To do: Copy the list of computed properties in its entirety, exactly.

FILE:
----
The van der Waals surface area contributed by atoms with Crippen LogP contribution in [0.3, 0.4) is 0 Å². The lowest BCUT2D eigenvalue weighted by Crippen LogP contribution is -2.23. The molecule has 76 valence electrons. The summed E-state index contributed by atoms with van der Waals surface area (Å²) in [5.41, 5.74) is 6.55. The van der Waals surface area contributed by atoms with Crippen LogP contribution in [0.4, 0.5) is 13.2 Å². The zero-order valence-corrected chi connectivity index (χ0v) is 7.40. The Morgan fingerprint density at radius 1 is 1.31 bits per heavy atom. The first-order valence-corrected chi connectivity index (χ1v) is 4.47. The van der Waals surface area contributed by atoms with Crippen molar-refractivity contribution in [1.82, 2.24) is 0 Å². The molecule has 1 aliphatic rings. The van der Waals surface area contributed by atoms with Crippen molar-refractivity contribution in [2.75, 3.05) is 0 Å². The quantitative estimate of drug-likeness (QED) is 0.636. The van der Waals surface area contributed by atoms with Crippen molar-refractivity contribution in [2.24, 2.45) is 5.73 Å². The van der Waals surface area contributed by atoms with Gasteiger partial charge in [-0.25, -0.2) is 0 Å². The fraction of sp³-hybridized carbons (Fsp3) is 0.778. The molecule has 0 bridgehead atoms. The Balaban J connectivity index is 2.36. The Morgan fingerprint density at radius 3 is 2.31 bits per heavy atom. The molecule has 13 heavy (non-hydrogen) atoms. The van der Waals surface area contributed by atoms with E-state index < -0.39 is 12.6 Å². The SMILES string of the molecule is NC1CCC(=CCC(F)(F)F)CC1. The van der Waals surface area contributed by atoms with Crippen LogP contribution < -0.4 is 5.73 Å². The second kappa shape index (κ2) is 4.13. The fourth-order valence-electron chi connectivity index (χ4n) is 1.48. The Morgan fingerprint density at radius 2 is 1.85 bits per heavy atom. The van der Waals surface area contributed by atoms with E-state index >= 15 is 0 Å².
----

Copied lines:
The van der Waals surface area contributed by atoms with Crippen LogP contribution in [0.3, 0.4) is 0 Å². The lowest BCUT2D eigenvalue weighted by Crippen LogP contribution is -2.23. The molecule has 76 valence electrons. The summed E-state index contributed by atoms with van der Waals surface area (Å²) in [5.41, 5.74) is 6.55. The van der Waals surface area contributed by atoms with Crippen LogP contribution in [0.4, 0.5) is 13.2 Å². The zero-order valence-corrected chi connectivity index (χ0v) is 7.40. The Morgan fingerprint density at radius 1 is 1.31 bits per heavy atom. The first-order valence-corrected chi connectivity index (χ1v) is 4.47. The van der Waals surface area contributed by atoms with Crippen molar-refractivity contribution in [1.82, 2.24) is 0 Å². The molecule has 1 aliphatic rings. The van der Waals surface area contributed by atoms with Crippen molar-refractivity contribution in [2.75, 3.05) is 0 Å². The quantitative estimate of drug-likeness (QED) is 0.636. The van der Waals surface area contributed by atoms with Crippen molar-refractivity contribution in [2.24, 2.45) is 5.73 Å². The van der Waals surface area contributed by atoms with Gasteiger partial charge in [-0.25, -0.2) is 0 Å². The fraction of sp³-hybridized carbons (Fsp3) is 0.778. The molecule has 0 bridgehead atoms. The Balaban J connectivity index is 2.36. The Morgan fingerprint density at radius 3 is 2.31 bits per heavy atom. The molecule has 13 heavy (non-hydrogen) atoms. The van der Waals surface area contributed by atoms with E-state index < -0.39 is 12.6 Å². The SMILES string of the molecule is NC1CCC(=CCC(F)(F)F)CC1. The van der Waals surface area contributed by atoms with Crippen LogP contribution < -0.4 is 5.73 Å². The second kappa shape index (κ2) is 4.13. The fourth-order valence-electron chi connectivity index (χ4n) is 1.48. The Morgan fingerprint density at radius 2 is 1.85 bits per heavy atom. The van der Waals surface area contributed by atoms with E-state index >= 15 is 0 Å².